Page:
Nagasaki: Megane Bridge 眼鏡橋
Memories of the old Nagasaki
The Megane Bridge in Nagasaki (meganebashi) is one of the few traces remaining of the ancient city. It is the oldest stone arch bridge in Japan, and has been designated an Important Cultural Property.
Damaged in the 90s by a flood, the Megane bridge was restored and classed as a National Heritage. It now makes for a wonderful promenade in the heart of the city. A reminder that the old stones can sometimes tell amazing things ...
The Spectacles Bridge
In itself, it's not big deal: a stone bridge with two arches on the Nakashima river, in the heart of Nagasaki, beautifully surrounded by docks and trees. It almost resembles a bridge in a European city.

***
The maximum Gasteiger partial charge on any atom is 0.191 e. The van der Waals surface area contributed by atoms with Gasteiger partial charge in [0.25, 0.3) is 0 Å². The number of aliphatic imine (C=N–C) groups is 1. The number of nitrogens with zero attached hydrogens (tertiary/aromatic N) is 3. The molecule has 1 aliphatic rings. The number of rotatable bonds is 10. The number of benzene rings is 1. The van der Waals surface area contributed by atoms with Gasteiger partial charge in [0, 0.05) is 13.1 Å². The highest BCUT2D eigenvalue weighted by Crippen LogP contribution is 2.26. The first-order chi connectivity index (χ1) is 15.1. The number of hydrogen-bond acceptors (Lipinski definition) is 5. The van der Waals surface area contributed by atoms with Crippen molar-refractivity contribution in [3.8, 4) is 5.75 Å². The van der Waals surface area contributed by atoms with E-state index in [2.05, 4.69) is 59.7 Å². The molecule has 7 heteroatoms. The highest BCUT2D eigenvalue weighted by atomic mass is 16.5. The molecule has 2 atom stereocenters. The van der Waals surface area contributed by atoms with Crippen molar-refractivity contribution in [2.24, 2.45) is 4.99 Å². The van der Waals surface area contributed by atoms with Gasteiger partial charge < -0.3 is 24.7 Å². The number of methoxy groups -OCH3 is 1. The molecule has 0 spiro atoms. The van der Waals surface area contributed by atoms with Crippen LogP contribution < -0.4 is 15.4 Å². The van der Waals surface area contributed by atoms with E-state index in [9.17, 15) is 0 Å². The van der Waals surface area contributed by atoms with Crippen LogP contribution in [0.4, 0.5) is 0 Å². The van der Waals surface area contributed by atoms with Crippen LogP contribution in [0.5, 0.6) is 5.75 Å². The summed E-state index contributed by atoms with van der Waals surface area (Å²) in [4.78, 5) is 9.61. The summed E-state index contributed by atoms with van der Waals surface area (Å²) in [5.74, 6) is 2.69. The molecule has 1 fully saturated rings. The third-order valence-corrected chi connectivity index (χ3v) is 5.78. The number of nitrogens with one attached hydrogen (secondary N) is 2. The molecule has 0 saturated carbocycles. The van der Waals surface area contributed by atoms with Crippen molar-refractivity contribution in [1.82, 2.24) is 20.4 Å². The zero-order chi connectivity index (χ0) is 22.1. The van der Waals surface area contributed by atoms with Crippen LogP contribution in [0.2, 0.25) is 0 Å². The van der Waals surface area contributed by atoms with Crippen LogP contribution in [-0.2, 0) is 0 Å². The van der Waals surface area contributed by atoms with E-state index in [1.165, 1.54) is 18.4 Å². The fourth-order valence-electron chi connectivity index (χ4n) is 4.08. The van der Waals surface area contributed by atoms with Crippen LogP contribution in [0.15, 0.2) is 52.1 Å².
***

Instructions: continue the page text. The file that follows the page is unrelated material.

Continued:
But we are in Japan, and this stone bridge was probably the first produced in the archipelago, around the year 1634 by a Chinese monk named Mokusu. It owes its name, megane (meaning glasses), to its arches in a perfect arc, reflected on the water, which form two circles reminiscent of thick glasses.
Built shortly before the edict of Japan's national isolation (sakoku), it reflects the influences which could be found in the cosmopolitan Nagasaki, main port of trade open to the world. Built by the Chinese, according to very European structures, on a Japanese river.
Other vestiges of this kind still exist in the city, such as the former artificial island of Dejima, the temple dedicated to Confucius, the Dutch Slope or Glover Garden.